Divorce and Debt

California is a community property state which means that all debt acquired during the marriage will be considered an obligation equally shared by both spouses. All credit card debt, car loans, home loans and all other debt obtained during the marriage are the responsibility of both parties regardless of whose name is on the debt.

Generally, all debts incurred by either spouse after the date of marriage and before the date of separation are considered community debts and each spouse is responsible for 50% of the amount owed.  All debts incurred by one spouse, before the date of marriage and after the debt of separation are generally considered the separate debt of that spouse.

When community funds are used to pay the separate debts of one spouse or when the separate funds of one spouse are used to pay community debt, there might be reimbursements and/or credits  due to or from one spouse to the other.  There are also special rules for potential reimbursements for education loans.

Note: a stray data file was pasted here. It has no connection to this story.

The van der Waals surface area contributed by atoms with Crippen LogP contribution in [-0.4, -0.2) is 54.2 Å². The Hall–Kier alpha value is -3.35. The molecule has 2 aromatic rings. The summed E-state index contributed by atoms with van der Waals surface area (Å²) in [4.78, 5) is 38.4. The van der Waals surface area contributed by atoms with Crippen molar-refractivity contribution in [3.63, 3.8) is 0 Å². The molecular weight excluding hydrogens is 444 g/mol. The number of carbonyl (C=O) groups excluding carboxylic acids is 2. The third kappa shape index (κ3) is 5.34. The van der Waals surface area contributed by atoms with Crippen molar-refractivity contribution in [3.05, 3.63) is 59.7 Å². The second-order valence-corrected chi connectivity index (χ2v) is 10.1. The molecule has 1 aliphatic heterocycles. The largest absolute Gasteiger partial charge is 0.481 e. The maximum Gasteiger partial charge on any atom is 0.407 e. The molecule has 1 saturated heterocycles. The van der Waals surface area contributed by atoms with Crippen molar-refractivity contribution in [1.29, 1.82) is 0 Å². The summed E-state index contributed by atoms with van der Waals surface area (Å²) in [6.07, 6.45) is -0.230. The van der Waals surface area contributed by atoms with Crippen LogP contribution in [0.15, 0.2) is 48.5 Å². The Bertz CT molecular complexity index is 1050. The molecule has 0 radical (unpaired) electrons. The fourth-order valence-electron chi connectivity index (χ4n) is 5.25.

Just as property should be divided considering current and long-term tax and financial consequences, so should debt.   For example, interest rates, the amount of the payments and potential tax deductible interest are some of the issues that should be considered when dividing debt.

It is important to remember that even though your divorce settlement agreement identifies who is responsible for each debt; your creditors will consider each spouse responsible for 100% of the balance owed, until it is paid off. Therefore, you may want to consider paying off debt prior to finalizing the divorce. Ultimately, all loans, credit cards and other debts that were established jointly with your ex-spouse should be closed to avoid the risk of becoming responsible for debt incurred after the divorce is final.

If you have community debts that have to be addressed as part of your settlement, I recommend that you work with a divorce financial analyst to help you identify immediate and long-term financial and tax issues that you should consider.

You should consult with a family law attorney for specific legal advice regarding your rights and obligations related to your debts.

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